On the 2d of January, 1908, at Gloversville Mr. Strong was married to Miss Helen Wilder Martin. Mrs. Strong is the daughter of the late John Martin, member of the firm of Martin & Naylor, and one of the leading merchants here for years. He was born in Springfield, New Hampshire, August 16, 1847, and died January 17, 1917. Her mother, who was born at Haverhill, New Hampshire, March 26, 1857, and died June 1, 1910, was Miss Mary Adams before her marriage to John Martin. Mrs. Strong was born in Zanesville, Ohio, December 13, 1884, and came to Gloversville with her parents as a little girl. In 1902 and 1903 she attended the National Park Seminary at Forest Glen, Maryland, and in 1905 graduated from the Classical School of New York city. She completed her education with a course at the Lucy Wheelock Training School of Boston, from which she graduated as a member of the class of 1907. Mrs. Strong is very active in the civic life of her home city and strongly supports those organizations which have the betterment of the community for their main purpose. At present she is serving as a director of the Mother's Club and the Day Nursery Association which are, of course, chiefly concerned with the child life of the city. Mr. and Mrs. Strong are the parents of four children: John Martin Strong, born December 9, 1909; William Ripley Strong, born June 24, 1911; Wilder Cossitt Strong, born September 2, 1913; and Mary W. Strong, born July 14, 1915.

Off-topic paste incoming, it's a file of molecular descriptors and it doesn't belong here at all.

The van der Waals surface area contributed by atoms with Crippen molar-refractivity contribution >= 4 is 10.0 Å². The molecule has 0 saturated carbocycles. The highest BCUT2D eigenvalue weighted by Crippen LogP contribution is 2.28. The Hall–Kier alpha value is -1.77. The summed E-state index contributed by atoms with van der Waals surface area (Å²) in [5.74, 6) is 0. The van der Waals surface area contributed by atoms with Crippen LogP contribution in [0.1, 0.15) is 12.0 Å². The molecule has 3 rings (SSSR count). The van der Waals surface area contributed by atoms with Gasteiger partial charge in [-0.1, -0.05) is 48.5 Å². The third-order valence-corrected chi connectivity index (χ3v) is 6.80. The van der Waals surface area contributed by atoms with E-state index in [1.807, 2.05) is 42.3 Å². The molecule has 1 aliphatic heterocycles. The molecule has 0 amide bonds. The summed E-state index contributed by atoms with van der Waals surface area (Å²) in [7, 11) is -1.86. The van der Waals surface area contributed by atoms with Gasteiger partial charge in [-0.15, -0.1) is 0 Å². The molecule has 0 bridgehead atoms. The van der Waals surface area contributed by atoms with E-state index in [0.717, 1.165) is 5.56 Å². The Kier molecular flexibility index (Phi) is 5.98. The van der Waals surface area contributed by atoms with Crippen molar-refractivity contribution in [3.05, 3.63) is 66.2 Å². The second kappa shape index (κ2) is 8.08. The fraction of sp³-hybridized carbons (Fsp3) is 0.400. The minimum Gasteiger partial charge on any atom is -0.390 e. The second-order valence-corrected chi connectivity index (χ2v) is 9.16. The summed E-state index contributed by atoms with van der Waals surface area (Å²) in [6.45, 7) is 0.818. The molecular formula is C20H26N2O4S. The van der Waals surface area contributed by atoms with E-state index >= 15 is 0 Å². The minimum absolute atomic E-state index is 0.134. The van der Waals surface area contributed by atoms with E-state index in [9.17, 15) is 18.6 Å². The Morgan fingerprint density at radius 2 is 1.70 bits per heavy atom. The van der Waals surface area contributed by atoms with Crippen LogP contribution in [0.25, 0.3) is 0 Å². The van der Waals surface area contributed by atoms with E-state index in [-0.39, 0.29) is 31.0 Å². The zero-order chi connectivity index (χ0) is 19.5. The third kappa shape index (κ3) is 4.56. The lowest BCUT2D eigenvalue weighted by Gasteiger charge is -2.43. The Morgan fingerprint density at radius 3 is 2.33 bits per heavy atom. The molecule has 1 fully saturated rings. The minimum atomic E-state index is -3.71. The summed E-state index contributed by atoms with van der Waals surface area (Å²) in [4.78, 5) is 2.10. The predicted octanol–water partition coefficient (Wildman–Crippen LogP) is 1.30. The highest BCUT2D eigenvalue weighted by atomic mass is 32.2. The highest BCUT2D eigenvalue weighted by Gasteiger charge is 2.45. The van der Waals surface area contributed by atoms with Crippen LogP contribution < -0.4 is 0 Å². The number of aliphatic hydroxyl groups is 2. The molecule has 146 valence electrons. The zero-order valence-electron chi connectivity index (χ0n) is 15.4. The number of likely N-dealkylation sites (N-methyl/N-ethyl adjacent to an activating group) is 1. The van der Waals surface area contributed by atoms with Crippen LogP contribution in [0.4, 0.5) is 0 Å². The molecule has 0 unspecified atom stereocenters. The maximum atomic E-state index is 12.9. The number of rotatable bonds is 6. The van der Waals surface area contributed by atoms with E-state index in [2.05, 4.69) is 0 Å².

Mr. Strong has been very public-spirited in his support of the movements that make for the economic and social betterment of his city. Since 1921 he has been serving on the Gloversville Board of Health. He is likewise a director of the Gloversville Home Chest and has been a director of the local chapter of the American Red Cross Society since the entrance of the United States into the World war in 1917. His connection with the Gloversville Chamber of Commerce manifests his interest in those things that promote the business development of the city and he served on its board of directors from 1916 to 1923. Mr. Strong's allegiance is given to the republican party in matters of political import. As a Mason he belongs to the blue lodge, chapter, commandery and Shrine and he is also identified with the Benevolent Protective Order of Elks. A source of much pleasure to Mr. Strong is his connections with the Eccentric Club of Gloversville and the Antlers Country Club of Amsterdam, among whose members he has many friends and acquaintances. He belongs to the First Congregational church of Gloversville. Varied as are his interests, Mr. Strong is preeminently a business man and one whose affairs have been capably and successfully conducted. Starting at the bottom of the ladder as a very young man, he has advanced by the force of his common sense, will power and ability. Fairness has ever been the keynote of his relations with his employers, employes and patrons.